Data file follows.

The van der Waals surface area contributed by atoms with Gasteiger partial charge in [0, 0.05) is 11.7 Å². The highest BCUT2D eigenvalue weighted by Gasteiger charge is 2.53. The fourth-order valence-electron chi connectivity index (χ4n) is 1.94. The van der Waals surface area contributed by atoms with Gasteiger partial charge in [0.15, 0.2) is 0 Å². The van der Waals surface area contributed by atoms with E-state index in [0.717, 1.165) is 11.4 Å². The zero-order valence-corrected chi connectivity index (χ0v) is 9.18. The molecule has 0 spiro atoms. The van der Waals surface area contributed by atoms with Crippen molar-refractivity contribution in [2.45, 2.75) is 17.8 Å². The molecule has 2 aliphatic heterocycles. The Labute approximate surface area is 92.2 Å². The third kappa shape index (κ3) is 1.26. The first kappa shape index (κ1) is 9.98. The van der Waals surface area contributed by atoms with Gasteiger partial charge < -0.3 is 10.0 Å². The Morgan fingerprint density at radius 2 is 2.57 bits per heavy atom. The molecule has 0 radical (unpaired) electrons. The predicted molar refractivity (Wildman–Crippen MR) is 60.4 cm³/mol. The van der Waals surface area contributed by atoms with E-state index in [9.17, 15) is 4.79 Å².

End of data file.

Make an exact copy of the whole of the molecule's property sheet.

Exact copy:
The van der Waals surface area contributed by atoms with Gasteiger partial charge in [0, 0.05) is 11.7 Å². The highest BCUT2D eigenvalue weighted by Gasteiger charge is 2.53. The fourth-order valence-electron chi connectivity index (χ4n) is 1.94. The van der Waals surface area contributed by atoms with Gasteiger partial charge in [0.15, 0.2) is 0 Å². The van der Waals surface area contributed by atoms with E-state index in [0.717, 1.165) is 11.4 Å². The zero-order valence-corrected chi connectivity index (χ0v) is 9.18. The molecule has 0 spiro atoms. The van der Waals surface area contributed by atoms with Crippen molar-refractivity contribution in [2.45, 2.75) is 17.8 Å². The molecule has 2 aliphatic heterocycles. The Labute approximate surface area is 92.2 Å². The third kappa shape index (κ3) is 1.26. The first kappa shape index (κ1) is 9.98. The van der Waals surface area contributed by atoms with Gasteiger partial charge < -0.3 is 10.0 Å². The Morgan fingerprint density at radius 2 is 2.57 bits per heavy atom. The molecule has 0 radical (unpaired) electrons. The predicted molar refractivity (Wildman–Crippen MR) is 60.4 cm³/mol. The van der Waals surface area contributed by atoms with E-state index in [9.17, 15) is 4.79 Å².